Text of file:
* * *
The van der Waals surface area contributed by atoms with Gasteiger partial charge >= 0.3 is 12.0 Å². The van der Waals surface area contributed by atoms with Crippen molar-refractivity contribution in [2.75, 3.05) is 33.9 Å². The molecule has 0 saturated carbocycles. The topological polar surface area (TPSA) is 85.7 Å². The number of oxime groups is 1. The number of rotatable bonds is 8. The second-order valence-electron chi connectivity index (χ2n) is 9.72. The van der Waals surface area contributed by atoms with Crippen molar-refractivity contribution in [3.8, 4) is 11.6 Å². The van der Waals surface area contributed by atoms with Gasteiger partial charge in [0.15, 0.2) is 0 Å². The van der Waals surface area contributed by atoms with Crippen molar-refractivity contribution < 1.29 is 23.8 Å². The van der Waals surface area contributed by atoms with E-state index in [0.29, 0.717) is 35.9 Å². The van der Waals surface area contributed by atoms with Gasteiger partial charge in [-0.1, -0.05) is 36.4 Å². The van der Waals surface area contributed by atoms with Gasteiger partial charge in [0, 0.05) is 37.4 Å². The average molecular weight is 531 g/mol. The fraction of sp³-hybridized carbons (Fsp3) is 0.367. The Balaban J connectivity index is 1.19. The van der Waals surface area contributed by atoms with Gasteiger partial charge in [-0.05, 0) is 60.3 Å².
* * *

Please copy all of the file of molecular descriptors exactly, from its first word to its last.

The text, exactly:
The van der Waals surface area contributed by atoms with Gasteiger partial charge >= 0.3 is 12.0 Å². The van der Waals surface area contributed by atoms with Crippen molar-refractivity contribution in [2.75, 3.05) is 33.9 Å². The molecule has 0 saturated carbocycles. The topological polar surface area (TPSA) is 85.7 Å². The number of oxime groups is 1. The number of rotatable bonds is 8. The second-order valence-electron chi connectivity index (χ2n) is 9.72. The van der Waals surface area contributed by atoms with Crippen molar-refractivity contribution in [3.8, 4) is 11.6 Å². The van der Waals surface area contributed by atoms with Gasteiger partial charge in [0.15, 0.2) is 0 Å². The van der Waals surface area contributed by atoms with Crippen molar-refractivity contribution < 1.29 is 23.8 Å². The van der Waals surface area contributed by atoms with E-state index in [0.29, 0.717) is 35.9 Å². The van der Waals surface area contributed by atoms with Gasteiger partial charge in [-0.1, -0.05) is 36.4 Å². The van der Waals surface area contributed by atoms with Gasteiger partial charge in [0, 0.05) is 37.4 Å². The average molecular weight is 531 g/mol. The fraction of sp³-hybridized carbons (Fsp3) is 0.367. The Balaban J connectivity index is 1.19. The van der Waals surface area contributed by atoms with Gasteiger partial charge in [-0.05, 0) is 60.3 Å².